CB1 Opposes Alterations to Landmarked Telephone Building in Tribeca
The owners of the historic (and legally protected) AT&T Long Lines Building at 32 Sixth Avenue hope to alter the structure’s facade to facilitate more exterior retail space, but Community Board 1 (CB1) wants to send the proposal straight to voicemail.
The Long Lines Building, which occupies a full block in northern Tribeca bounded by Sixth Avenue and Walker, Lispenard, and Church Streets, is one of a triumvirate of Art Deco masterpieces in Lower Manhattan created by architect Ralph Walker, all for communications firms in the first half of the 20th century. (The others are the New York Telephone Company Building at 140 West Street, and the Western Union Building at 60 Hudson Street.)
Completed in 1932, the structure once housed thousands of junctions for every central line operated by the Bell System in the northeastern United States, and handled a large percentage of all long-distance calls placed within America, as well as those made to or from foreign nations. In the decades when such connections were routed manually, by operators inserting plugs into switchboards, the Long Lines Building hosted up to 5,000 employees of AT&T, 24 hours per day. This technology was eventually automated and miniaturized, and AT&T was broken up by anti-trust regulators in the early 1980s. The building at 32 Sixth Avenue was sold to the Rudins, a New York real estate family, in 1999. By that point, it was mostly empty.
The new owners repositioned the building as what was, in the early years of the internet, coming to be called a “telco hotel,” a large facility that could house the digital infrastructure needed to enable connectivity for hundreds of thousands of individual computers.
Now, the owners want to update the building’s exterior at street level to a 21st-century aesthetic. Walker’s original design contained relatively few windows and doors at ground level, because AT&T’s needs for physical security and climate control were better served by uninterrupted brick walls (detail at right). This scheme would be modified under the Rudin proposal, which aims to enlarge existing windows, while also creating new ones. The plan would puncture the facade with new entrances and extend the building’s footprint by enclosing 640 square feet of sidewalk space, at the corner of Sixth Avenue and Lispenard Street, within a new pavilion.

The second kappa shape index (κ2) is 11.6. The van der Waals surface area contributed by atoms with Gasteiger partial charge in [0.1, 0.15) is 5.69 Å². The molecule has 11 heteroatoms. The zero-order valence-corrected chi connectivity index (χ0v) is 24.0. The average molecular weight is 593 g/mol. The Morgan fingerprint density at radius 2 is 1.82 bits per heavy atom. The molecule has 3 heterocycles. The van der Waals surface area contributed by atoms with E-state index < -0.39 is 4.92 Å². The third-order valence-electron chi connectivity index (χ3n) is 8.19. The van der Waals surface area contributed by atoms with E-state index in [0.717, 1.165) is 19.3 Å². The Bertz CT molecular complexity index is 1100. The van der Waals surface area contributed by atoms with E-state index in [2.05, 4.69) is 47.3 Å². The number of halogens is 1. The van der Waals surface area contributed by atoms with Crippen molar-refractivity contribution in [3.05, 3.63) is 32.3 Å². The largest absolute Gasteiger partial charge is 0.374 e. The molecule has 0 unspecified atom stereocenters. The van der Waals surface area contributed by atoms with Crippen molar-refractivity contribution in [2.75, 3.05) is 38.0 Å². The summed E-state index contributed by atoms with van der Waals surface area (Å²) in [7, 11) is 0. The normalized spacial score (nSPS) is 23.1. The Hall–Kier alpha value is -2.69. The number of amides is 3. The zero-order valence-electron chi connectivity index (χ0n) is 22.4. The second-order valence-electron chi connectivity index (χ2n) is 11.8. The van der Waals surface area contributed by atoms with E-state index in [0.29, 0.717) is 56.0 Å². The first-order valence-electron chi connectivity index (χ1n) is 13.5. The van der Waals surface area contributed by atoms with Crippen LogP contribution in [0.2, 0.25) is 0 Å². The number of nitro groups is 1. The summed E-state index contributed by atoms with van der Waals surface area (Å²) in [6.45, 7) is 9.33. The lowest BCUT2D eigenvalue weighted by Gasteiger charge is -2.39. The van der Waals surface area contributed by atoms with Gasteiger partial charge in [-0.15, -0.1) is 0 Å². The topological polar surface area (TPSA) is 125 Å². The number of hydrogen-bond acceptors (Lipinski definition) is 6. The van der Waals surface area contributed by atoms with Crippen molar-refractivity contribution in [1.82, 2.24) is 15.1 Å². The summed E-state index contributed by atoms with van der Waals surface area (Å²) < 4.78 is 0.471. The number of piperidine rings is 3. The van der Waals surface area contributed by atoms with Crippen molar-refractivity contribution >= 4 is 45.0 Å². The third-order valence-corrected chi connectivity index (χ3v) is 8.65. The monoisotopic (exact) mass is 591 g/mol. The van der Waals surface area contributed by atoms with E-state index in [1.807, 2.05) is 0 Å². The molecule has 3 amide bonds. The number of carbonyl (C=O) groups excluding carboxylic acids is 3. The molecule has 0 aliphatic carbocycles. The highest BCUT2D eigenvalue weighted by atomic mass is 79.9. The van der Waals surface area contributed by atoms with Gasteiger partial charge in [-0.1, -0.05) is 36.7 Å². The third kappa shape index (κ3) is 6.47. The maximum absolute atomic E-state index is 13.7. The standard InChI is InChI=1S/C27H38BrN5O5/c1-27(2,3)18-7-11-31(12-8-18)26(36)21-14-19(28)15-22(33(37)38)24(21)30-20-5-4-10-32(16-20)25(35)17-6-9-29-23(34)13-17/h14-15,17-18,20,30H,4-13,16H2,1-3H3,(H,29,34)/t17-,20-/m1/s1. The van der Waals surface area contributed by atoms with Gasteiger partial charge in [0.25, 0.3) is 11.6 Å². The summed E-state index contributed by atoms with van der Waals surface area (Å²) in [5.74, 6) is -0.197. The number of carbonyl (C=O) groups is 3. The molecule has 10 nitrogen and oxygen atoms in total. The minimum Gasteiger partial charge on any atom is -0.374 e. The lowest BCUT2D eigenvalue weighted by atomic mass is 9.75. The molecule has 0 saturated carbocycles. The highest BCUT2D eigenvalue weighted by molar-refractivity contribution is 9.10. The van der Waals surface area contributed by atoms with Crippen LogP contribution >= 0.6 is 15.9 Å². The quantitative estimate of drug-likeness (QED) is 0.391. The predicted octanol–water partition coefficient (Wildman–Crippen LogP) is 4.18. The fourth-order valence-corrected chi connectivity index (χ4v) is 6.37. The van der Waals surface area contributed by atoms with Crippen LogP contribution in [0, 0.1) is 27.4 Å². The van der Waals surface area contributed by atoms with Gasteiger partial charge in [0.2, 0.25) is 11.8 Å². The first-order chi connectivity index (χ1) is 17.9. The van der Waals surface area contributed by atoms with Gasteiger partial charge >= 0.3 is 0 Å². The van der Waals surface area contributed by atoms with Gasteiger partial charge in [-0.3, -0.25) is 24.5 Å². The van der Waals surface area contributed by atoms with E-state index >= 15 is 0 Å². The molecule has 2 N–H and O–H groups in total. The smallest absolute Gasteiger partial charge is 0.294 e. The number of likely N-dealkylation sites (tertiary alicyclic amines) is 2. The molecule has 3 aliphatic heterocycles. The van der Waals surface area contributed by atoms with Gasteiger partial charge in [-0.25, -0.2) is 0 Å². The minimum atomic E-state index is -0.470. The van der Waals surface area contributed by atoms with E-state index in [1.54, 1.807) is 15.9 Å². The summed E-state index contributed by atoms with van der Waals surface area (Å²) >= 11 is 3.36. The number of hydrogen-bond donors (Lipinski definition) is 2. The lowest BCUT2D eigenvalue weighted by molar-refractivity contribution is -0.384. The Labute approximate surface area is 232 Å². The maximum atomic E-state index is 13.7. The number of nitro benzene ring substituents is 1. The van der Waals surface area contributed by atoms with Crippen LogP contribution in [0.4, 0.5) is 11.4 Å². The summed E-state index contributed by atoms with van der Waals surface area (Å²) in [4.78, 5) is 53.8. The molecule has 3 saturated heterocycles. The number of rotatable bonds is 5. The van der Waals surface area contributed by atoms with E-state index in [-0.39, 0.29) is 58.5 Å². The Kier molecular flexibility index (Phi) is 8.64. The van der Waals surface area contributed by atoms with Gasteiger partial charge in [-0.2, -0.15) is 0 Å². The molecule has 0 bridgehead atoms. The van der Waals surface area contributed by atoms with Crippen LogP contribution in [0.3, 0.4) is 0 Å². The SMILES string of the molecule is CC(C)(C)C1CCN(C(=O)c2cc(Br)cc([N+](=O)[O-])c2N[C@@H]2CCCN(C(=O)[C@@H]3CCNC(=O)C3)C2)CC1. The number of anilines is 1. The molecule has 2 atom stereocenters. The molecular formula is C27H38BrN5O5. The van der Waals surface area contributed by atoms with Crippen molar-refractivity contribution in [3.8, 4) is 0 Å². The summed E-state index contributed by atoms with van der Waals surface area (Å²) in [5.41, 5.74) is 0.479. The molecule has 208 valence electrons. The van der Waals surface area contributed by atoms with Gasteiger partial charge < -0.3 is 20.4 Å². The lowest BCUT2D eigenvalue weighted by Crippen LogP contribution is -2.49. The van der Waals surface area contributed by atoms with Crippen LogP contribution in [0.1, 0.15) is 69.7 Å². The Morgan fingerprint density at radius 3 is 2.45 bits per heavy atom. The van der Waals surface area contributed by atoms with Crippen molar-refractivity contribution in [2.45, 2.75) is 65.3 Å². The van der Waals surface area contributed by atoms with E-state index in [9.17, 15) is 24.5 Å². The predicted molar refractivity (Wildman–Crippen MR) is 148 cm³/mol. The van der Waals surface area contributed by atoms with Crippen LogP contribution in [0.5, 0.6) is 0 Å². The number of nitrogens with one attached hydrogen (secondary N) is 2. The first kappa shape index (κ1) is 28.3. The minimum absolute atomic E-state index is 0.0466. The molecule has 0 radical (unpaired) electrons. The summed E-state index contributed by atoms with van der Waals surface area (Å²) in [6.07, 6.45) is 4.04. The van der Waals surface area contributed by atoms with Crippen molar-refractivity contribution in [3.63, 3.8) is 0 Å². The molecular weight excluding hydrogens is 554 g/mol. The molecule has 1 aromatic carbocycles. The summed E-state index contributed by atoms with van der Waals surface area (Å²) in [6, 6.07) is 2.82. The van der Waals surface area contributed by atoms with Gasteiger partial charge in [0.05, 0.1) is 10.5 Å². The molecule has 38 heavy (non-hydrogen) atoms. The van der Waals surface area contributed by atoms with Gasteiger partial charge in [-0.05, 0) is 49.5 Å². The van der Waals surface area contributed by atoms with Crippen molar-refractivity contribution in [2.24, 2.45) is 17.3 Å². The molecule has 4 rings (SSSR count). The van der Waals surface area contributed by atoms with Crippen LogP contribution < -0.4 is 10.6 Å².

At CB1’s October 24 meeting, Board member Bruce Ehrmann said, “there’s plenty of access into that building from both sides. They’ve already intervened with a Starbucks, and opened up the corner with glass. That building needs no further ruination.”
CB1 member Alice Blank (who is an architect) raised concerns about another aspect of the plan that would add new roll-down gates in the loading dock, saying, “this is not something that the community would be in favor of.”
A resolution enacted at the October 24 meeting notes that “CB1 feels the quantity [and] breadth of these changes would substantially modify [the building] in an overwhelming and overbearing manner,” and observes that, “making gigantic masonry openings in the original brickwork… contradicts any reasonable preservation purpose.”
“Carving away original masonry exterior walls to help the landlord install more storefront windows… is inappropriate at this scale, especially considering the landmark status of this building,” the measure continues, adding that under the Rudin plan, “the ground floor… will be stripped of Walker’s fortress-like design characteristics which continue around the base and up the building.”
The resolution concludes by urging the City’s Landmarks Preservation Commission—which must approve any changes to landmarked structures, and has final say over CB1’s advisory opinion—to reject the proposal.